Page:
October 1, 2013
The College of the Humanities opening ceremonies are a thing of beauty. About 50 first year students, all buzzing with excitement, find their way into the Humanities Lecture Hall (which has THE most comfortable seats on campus, hands down). They look to each other with a sense of nervousness, as they pick a seat that will likely be their home for nine hours each week for the next four years. Who you group yourself with doesn’t matter because, with only about 50 students in each year of the program, it would be impossible not to learn every person’s name and story.
Living on the Creative Arts and Humanities themed floor in my first year of residence, I recall meeting people who lived off campus on that first day. Living in this themed community provides Humanities students with another space for discussion outside of the classroom, where you don’t need to raise your hand and where it is entirely appropriate to debate the meaning of Plato over a late-night absurdly sugary Rolo chocolate cone purchased at Abstentions (the convenience store located in residence).
Back to the opening ceremonies! Once the frantic seat-finding ceases, students begin to look around at the mahogany walls lined with pieces of art collected from around the world. This art has been collected by the College’s wonderful professors who are either sitting in the audience sipping coffees, or standing at the front of the lecture hall waiting to welcome their students (also sipping coffees). The Director of the College, Farhang Rajaee will, in his booming voice, say, “Welcome everyone! Today is a special day. Today is the day you will begin your degree in Humanities, and you will be officially inducted into the College.”
But, what exactly is a degree in Humanities? You are lucky I am going to give you an answer now, because that summer before you come to Carleton this will be your most frequently-asked question. Humanities is a great books program. In the span of four years, I will read all the great texts of history. I will probe the ideas inside them, and I will take something different away from each one. I will be able to pick apart each text for its true meaning and spirit, and I will learn a life-lesson every time. My written assignments don’t just ask me to regurgitate what’s in the books, but require me to be a critical thinker and write an irrefutable argument.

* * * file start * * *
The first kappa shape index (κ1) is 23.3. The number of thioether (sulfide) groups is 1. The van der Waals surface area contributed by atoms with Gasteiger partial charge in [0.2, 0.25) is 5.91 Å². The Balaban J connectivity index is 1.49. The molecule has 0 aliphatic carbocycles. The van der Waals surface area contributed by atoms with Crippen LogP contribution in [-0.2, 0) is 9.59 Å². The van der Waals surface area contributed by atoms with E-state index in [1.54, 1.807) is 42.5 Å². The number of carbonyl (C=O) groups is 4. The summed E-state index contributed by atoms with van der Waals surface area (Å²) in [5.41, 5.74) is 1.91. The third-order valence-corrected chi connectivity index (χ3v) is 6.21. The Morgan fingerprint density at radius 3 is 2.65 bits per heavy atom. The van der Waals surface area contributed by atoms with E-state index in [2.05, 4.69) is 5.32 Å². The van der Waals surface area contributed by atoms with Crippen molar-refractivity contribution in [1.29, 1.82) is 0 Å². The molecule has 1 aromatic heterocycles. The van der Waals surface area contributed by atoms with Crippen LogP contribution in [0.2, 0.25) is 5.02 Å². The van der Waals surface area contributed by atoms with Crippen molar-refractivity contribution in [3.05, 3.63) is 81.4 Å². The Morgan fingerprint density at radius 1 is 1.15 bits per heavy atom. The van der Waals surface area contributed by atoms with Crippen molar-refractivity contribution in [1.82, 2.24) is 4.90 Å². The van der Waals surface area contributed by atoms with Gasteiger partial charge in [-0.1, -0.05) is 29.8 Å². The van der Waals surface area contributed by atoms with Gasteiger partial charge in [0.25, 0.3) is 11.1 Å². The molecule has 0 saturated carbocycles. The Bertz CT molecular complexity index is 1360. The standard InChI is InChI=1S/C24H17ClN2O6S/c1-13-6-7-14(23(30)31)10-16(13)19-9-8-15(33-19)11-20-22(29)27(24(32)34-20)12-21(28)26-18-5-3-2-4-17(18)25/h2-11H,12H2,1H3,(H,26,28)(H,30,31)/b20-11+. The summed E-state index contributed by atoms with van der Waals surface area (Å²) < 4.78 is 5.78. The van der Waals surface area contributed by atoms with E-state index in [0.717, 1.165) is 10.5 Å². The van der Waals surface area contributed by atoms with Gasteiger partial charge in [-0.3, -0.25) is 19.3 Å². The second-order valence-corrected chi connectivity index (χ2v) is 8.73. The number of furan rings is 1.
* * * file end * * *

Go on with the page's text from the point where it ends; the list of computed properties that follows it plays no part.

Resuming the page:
I will also be taking humanities-only culture courses. In first year I will take world religion classes, in second year I will learn about visual art from around the world, in third year I will experience the evolution of Western music, and in fourth year I will learn about the history of science. At the end of it all, I will be a global citizen who habitually probes beneath the surface of any assumption with a sharp, critical eye.
At the end of the opening ceremonies, students will hear a recent graduate of the College tell them about how they went on to become an international lawyer, a UN delegate, or a high-powered publishing executive. No matter what their career paths, they all made the same commitment to take what they have learned in the Humanities program out with them into the world. They have a duty to remain a skeptic and a critic – to question the entrenched ideologies that define success and failure, and to reside outside of the box. They have promised to always keep an open mind, to see both sides of every coin, and to be as thoughtful as they are opinionated. Humanities students have sworn to use a liberal arts education to become the best versions of themselves and to change the world around them. The fruition of this promise is the best thing about the Humanities program, besides the great professors, the small classes, the Humanities residence floor, and by far the most comfortable chairs on campus.
On the class of 2014’s roster, you will find the name “Samantha Tibshirani.” I will be posting blogs every month about the College of the Humanities for prospective students. Next month, fun faculty activities.